The Chronology of the Kings of Judah and Israel—1 Kings 1:1

The fact that each nation or geographical region had its own system of keeping records, counting time, and establishing a yearly calendar has greatly complicated our understanding of ancient chronologies. The ancient world did not have a universal calendar or system of counting years as we do today in the anno Domini form of calendar years. To understand ancient chronology, we must correlate the dates found in the records of ancient Near Eastern kingdoms with those used in the current anno Domini system. Scholars achieved this first for the chronology of ancient Babylon. The detailed astronomical records that the Babylonians kept made it possible to correlate the reports of certain astronomical events with modern dates. Once historians had established a chronology for the kings of Babylon, it was possible to cross-reference Babylonian encounters with other nations, such as military campaigns, against other ancient Near Eastern kings and thus establish chronologies for neighboring countries such as Assyria and Egypt, as well as for Israel and Judah.

However, having an anno Domini year to go with biblical events is only the beginning to understanding the region’s complex chronology. Most of the ancient Near East employed a lunisolar calendar. It measured time by dividing the year according to the phases of the moon and the four different seasons. While this calendar had 12 months, because it was lunar, such a calendar would slowly get out of synchronization with the solar seasons (marked by solstices and equinoxes). To compensate, now and then, it would be necessary to add an extra month (a second Adar in Israel and Judah) to compensate. The time of the year when a country began its calendar also varied and scholars now recognize that Israel and Judah started their calendar years in different seasons (spring and fall respectively).

When it comes to understanding and building a chronology for the kings of Israel and Judah, we must take into account a few more details: how did people count the year of a king’s accession to the throne? Was there coregency? Did the systems of Israel and Judah differ in some way from each other?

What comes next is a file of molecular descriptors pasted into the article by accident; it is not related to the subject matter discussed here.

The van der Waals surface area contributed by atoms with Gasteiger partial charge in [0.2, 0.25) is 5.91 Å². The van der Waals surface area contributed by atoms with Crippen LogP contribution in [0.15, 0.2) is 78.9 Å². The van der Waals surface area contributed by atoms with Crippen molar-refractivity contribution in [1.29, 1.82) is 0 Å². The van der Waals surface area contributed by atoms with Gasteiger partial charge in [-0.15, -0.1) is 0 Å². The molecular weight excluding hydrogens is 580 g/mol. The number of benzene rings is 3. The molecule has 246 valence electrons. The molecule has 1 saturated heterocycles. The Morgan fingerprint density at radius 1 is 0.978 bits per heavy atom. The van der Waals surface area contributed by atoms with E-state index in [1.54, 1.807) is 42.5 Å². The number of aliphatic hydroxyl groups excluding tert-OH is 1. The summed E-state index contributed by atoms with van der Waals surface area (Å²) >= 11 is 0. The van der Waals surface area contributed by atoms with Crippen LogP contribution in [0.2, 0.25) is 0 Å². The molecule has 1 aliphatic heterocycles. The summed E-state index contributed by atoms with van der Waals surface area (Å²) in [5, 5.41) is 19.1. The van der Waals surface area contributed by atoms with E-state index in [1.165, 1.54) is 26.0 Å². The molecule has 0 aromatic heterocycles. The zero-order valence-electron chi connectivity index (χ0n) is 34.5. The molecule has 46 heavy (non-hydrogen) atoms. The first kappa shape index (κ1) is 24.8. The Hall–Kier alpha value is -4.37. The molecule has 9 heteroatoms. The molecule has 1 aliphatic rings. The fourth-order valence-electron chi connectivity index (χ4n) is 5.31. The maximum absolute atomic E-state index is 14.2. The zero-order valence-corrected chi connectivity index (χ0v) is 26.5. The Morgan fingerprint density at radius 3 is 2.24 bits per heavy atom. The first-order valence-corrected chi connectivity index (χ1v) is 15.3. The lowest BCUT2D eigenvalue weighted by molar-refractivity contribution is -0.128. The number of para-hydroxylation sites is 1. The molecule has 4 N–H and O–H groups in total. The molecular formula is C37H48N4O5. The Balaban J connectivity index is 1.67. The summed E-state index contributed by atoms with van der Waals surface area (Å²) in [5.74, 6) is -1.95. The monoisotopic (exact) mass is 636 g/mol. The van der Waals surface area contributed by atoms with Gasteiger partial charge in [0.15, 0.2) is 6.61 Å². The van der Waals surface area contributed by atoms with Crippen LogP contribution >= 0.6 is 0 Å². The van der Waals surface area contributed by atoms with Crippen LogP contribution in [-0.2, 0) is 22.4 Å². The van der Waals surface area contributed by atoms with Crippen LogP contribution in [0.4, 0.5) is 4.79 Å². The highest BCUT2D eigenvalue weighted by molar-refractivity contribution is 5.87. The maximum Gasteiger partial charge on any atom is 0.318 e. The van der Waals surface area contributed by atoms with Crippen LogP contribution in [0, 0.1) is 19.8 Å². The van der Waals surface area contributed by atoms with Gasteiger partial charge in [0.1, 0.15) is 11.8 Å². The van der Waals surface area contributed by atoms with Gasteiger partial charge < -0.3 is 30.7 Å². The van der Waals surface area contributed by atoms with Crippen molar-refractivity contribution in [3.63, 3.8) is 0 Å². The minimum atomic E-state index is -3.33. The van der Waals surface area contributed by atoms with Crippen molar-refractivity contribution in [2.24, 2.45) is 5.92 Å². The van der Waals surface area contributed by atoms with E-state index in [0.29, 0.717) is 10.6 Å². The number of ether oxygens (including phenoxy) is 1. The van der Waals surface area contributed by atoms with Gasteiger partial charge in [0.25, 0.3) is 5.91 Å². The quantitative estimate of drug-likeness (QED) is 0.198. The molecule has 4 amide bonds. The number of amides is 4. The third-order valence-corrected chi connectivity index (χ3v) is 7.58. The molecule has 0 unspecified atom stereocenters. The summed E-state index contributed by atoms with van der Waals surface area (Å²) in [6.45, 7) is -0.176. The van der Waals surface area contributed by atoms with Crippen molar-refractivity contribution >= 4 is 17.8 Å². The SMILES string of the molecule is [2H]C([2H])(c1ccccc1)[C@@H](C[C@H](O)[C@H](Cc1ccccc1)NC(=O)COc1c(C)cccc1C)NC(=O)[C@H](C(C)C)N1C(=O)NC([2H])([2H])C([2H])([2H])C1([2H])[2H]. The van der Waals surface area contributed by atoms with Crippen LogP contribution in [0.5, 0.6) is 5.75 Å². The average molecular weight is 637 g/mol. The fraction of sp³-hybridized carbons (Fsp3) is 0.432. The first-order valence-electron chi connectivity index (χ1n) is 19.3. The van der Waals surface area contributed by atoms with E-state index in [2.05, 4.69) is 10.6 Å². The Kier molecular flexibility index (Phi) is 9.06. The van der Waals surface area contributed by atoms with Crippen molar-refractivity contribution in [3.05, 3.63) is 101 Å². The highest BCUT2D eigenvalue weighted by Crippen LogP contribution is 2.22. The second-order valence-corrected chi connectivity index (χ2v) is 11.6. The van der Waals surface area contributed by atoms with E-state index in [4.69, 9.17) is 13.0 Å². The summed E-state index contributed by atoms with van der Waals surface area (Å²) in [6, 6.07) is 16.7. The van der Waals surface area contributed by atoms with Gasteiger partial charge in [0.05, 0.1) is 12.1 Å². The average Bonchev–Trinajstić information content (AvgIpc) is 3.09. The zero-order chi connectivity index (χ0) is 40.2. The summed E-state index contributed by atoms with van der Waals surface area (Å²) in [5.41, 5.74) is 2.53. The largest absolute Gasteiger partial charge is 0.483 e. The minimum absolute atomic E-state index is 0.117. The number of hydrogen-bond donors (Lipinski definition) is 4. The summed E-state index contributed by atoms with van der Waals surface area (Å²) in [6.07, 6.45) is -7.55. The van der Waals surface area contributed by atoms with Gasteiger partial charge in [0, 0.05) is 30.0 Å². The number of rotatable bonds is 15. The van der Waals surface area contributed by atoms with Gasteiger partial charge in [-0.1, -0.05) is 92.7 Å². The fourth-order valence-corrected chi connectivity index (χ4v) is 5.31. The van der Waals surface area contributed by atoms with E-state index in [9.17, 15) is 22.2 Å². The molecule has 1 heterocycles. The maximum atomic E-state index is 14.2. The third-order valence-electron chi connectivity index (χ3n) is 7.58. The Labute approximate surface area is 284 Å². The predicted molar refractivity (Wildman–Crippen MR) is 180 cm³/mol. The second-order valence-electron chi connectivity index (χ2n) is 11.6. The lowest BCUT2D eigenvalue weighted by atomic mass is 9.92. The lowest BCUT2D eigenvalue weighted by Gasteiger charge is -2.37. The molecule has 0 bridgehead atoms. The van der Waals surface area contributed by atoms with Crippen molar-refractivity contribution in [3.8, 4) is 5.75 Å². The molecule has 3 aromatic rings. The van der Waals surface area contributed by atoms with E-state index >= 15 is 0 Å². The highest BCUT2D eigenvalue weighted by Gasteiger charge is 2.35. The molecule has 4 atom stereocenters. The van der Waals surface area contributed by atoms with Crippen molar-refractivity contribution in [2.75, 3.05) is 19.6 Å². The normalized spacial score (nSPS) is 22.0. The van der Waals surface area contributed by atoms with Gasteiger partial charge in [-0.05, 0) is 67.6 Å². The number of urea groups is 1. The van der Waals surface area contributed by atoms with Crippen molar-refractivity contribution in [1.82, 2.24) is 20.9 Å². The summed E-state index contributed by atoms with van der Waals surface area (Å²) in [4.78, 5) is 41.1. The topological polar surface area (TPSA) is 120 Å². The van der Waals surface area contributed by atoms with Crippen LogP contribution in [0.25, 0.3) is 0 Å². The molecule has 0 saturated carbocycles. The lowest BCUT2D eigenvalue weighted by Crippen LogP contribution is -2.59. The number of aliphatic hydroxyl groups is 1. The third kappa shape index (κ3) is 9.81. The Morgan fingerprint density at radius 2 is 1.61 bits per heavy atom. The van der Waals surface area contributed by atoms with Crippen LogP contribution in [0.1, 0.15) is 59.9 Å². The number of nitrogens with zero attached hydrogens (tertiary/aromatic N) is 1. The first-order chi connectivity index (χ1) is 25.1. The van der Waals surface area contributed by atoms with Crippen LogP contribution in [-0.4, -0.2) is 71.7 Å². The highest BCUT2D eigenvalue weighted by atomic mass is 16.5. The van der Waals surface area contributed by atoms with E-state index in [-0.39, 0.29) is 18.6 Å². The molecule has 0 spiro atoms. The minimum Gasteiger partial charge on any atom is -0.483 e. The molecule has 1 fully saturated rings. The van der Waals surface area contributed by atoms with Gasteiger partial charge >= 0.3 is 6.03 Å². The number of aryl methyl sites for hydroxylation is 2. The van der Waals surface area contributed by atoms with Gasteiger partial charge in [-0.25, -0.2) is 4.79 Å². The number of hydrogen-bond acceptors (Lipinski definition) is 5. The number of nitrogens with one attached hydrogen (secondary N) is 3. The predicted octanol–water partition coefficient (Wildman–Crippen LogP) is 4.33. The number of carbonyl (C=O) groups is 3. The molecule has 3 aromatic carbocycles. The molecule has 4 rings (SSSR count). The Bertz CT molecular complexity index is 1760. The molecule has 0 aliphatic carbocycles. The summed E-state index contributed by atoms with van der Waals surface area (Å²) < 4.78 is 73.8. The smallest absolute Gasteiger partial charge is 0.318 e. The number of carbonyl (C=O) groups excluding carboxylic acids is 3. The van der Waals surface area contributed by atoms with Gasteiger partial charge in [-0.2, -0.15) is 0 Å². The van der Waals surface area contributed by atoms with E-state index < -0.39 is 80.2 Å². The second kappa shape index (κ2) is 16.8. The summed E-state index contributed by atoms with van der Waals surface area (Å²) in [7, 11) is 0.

The accession year system does not count the year when a king takes the throne as his first year but as his accession year. The following calendar year then becomes the first year of his reign. This system leaves no overlap in the transition between kings. The year the former king dies is the accession year of his son. In the non-accession year system, the year a king assumes the throne is year one of his reign even if only one month remains before the end of the calendar year. This system also created an overlap between the last year of the former king and the first year of his son.

After Israel’s division into the rival kingdoms of Judah and Israel, Israel adopted a non-accession year system, while Judah seems to have maintained an accession year system. However, due to influences from the northern kingdom during the marriage of Jehoram to Athaliah (2 Kings 8:18, 26), Judah switched to the non-accession year system from the time of Jehoram to that of Joash. After the reign of Joash, scribes seem to have returned to the accession year system, which they maintained until the Babylonian exile in 586 BC. While Israel started its time reckoning in the non-accession year system, evidence suggests that after the time of Jehoash of Israel, they adopted the accession year system, which remained in use until Israel’s final deportation in 722 BC.

While the sequence of months for both Israel and Judah went from Nisan to Adar, their regnal calendars followed different reckonings. In Judah, at least from the time of Solomon, scribes counted the regnal year from Tishri to Tishri. That is, the regnal years in Judah started in the fall. But in Israel, regnal years went from Nisan to Nisan, commencing therefore in the spring.

The biblical texts suggest several coregencies or periods of joint rulership. In Judah, all were legitimate father-son coregencies, while in Israel, some involved two rival kings reigning in different parts of the northern kingdom at the same time. The most common reason for a coregency between father and son is for a smoother transition and a way to avoid internal struggles for power between potential heirs.

Coregencies in Judah included:

Coregencies and rival rulers in Israel included:

Saul            1050-1011

United Monarch

David 1011-971

Solomon 971-931

Judah Israel
King Dates King Dates
Rehoboam 931–913 Jeroboam I 931–909
Abijah 913–910 Nadab 909–908
Asa 911–869 Baasha 908–885
Jehoshaphat 872–848 Elah 885–884
Jehoram 853–841 Zimri 884
Ahaziah 841 Tibni 884–880
Athaliah 841–835 Omri 884–873
Joash 835–796 Ahab 873–853
Amaziah 796–767 Ahaziah 853–852
Azariah (Uzziah) 792–739 Joram 852–841
Jotham 750–731 Jehu 841–813
Ahaz 735–715 Jehoahaz 813–798
Hezekiah 715-686 Jehoash 798–781
Manasseh 697–642 Jeroboam II 793–753
Amon 642–640 Zechariah 753–752
Josiah 640–609 Shallum 752
Jehoahaz 609 Menahem 752–741
Jehoiakim 609–598 Pekaniah 742–739
Jehoiachin 598–597 Pekah 752–731
Zedekiah 597–586 Hoshea 731–722


Rochberg-Halton, “Calendars,” The Anchor Bible Dictionary, 810-814.

Thiele, The Mysterious Numbers of the Hebrew Kings.